Caldwell, Peter. Dictatorship, State Planning, and Social Theory in the German Democratic Republic. (Cambridge,U.K.; New York: Cambridge University Press, 2003) 200 pages. UCSB: HX280.5.A6 C35 2003. Provides an analysis of the social theories proposed during the 1950s to contradict the socialist state in East Germany.
Dennis, Mike. The Rise and Fall of the German Democratic Republic. (Harlow England; New York: Longman, 2000) 334 pages. UCSB: DD286.4.D46 2000. History of the GDR in East Germany from its origins to its fall in 1989.
Epstein, Catherine. "The Making of the GDR, 1945-1953: From Antifascism to Stalinism and Constructing Socialism at the Grass-Roots: The Transformation of East Germany, 1945-1965." Rev. of Constructing Socialism at the Grass-Roots: The Transformation of East Germany, 1945-65, by Corey Ross. The Journal of Modern History 74 (2002): 446-450.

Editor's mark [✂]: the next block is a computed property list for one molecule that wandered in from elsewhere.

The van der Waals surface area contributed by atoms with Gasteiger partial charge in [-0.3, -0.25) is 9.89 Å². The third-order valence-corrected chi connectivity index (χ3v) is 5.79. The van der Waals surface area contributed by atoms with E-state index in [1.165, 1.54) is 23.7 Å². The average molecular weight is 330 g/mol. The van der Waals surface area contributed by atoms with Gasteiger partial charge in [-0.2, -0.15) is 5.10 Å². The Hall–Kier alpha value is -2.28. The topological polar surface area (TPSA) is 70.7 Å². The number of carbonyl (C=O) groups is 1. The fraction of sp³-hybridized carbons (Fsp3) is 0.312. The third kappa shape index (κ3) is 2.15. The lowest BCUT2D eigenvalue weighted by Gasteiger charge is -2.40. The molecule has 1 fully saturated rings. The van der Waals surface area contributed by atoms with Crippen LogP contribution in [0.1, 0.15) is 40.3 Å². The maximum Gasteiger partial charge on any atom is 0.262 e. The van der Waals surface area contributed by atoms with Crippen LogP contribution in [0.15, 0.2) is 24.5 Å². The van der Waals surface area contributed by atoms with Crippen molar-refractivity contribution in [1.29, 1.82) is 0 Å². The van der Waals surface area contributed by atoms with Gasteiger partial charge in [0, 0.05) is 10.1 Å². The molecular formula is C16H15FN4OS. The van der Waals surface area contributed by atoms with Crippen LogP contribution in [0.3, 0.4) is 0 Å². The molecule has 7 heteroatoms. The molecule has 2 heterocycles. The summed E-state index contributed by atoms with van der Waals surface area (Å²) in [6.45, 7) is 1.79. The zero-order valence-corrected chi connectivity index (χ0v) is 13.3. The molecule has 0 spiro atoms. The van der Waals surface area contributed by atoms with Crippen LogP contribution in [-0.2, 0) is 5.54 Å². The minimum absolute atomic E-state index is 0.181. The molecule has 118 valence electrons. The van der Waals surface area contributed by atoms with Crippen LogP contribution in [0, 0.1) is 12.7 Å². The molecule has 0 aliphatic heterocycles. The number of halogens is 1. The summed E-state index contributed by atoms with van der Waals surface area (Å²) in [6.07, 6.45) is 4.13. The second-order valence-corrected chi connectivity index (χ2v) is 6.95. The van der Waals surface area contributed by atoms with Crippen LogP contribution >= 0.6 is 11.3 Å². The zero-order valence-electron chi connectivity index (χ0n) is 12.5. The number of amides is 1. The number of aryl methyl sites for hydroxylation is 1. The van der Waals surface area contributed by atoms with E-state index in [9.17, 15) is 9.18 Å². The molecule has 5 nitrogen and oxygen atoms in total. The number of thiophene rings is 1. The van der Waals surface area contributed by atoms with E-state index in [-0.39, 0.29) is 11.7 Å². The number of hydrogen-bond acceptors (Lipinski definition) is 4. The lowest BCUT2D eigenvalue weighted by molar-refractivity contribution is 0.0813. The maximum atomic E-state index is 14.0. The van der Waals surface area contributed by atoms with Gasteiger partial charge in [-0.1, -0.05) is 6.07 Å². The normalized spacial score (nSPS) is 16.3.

Forsyth, William. "Constructing Socialism at the Grass-Roots: The Transformation of East Germany, 1945-65." Rev. of Constructing Socialism at the Grass-Roots: The Transformation of East Germany, 1945-65, by Corey Ross. The English Historical Review 116 (2001): 1016.
Nicholls, A.J. "Historians and Totalitarianism: the Impact of German Unification." Rev. of Constructing Socialism at the Grass-Roots: The Transformation of East Germany, 1945-65, by Corey Ross. Journal of Contemporary History 36 (2001): 653-661.
Richards, Michael. "Constructing Socialism at the Grass-Roots: The Transformation of East Germany, 1945-65." Rev. of Constructing Socialism at the Grass-Roots: The Transformation of East Germany, 1945-65, by Corey Ross. German Studies Review 25 (2002): 639-640.